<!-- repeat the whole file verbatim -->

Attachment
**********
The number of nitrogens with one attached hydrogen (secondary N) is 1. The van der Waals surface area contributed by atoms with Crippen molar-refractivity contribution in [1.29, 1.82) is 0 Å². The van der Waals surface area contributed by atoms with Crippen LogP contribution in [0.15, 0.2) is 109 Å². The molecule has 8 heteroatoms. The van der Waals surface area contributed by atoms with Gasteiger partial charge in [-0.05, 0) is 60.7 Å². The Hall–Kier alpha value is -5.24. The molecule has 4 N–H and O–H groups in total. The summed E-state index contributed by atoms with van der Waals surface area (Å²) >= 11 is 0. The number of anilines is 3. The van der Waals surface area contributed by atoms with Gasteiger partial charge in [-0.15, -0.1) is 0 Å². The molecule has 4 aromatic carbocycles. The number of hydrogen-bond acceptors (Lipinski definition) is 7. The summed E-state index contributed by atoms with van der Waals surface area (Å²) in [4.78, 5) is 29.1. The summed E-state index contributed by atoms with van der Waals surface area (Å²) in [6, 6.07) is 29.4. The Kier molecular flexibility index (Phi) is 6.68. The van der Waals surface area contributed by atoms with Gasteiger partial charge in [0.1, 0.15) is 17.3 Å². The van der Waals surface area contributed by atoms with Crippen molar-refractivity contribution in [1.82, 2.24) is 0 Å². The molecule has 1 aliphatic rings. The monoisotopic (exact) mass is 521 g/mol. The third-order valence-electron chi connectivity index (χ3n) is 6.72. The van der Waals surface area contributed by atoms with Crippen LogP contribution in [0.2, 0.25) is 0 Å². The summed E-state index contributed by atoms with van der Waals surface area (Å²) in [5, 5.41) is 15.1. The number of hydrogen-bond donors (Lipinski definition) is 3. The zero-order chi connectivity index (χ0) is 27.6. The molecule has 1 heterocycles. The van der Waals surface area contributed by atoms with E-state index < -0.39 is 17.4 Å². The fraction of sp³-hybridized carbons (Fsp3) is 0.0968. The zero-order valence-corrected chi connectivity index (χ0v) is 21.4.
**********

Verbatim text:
The number of nitrogens with one attached hydrogen (secondary N) is 1. The van der Waals surface area contributed by atoms with Crippen molar-refractivity contribution in [1.29, 1.82) is 0 Å². The van der Waals surface area contributed by atoms with Crippen LogP contribution in [0.15, 0.2) is 109 Å². The molecule has 8 heteroatoms. The van der Waals surface area contributed by atoms with Gasteiger partial charge in [-0.05, 0) is 60.7 Å². The Hall–Kier alpha value is -5.24. The molecule has 4 N–H and O–H groups in total. The summed E-state index contributed by atoms with van der Waals surface area (Å²) >= 11 is 0. The number of anilines is 3. The van der Waals surface area contributed by atoms with Gasteiger partial charge in [-0.15, -0.1) is 0 Å². The molecule has 4 aromatic carbocycles. The number of hydrogen-bond acceptors (Lipinski definition) is 7. The summed E-state index contributed by atoms with van der Waals surface area (Å²) in [4.78, 5) is 29.1. The summed E-state index contributed by atoms with van der Waals surface area (Å²) in [6, 6.07) is 29.4. The Kier molecular flexibility index (Phi) is 6.68. The van der Waals surface area contributed by atoms with Gasteiger partial charge in [0.1, 0.15) is 17.3 Å². The van der Waals surface area contributed by atoms with Crippen molar-refractivity contribution in [1.82, 2.24) is 0 Å². The molecule has 1 aliphatic rings. The monoisotopic (exact) mass is 521 g/mol. The third-order valence-electron chi connectivity index (χ3n) is 6.72. The van der Waals surface area contributed by atoms with Crippen LogP contribution in [0.2, 0.25) is 0 Å². The summed E-state index contributed by atoms with van der Waals surface area (Å²) in [5, 5.41) is 15.1. The number of hydrogen-bond donors (Lipinski definition) is 3. The zero-order chi connectivity index (χ0) is 27.6. The molecule has 1 heterocycles. The van der Waals surface area contributed by atoms with E-state index < -0.39 is 17.4 Å². The fraction of sp³-hybridized carbons (Fsp3) is 0.0968. The zero-order valence-corrected chi connectivity index (χ0v) is 21.4.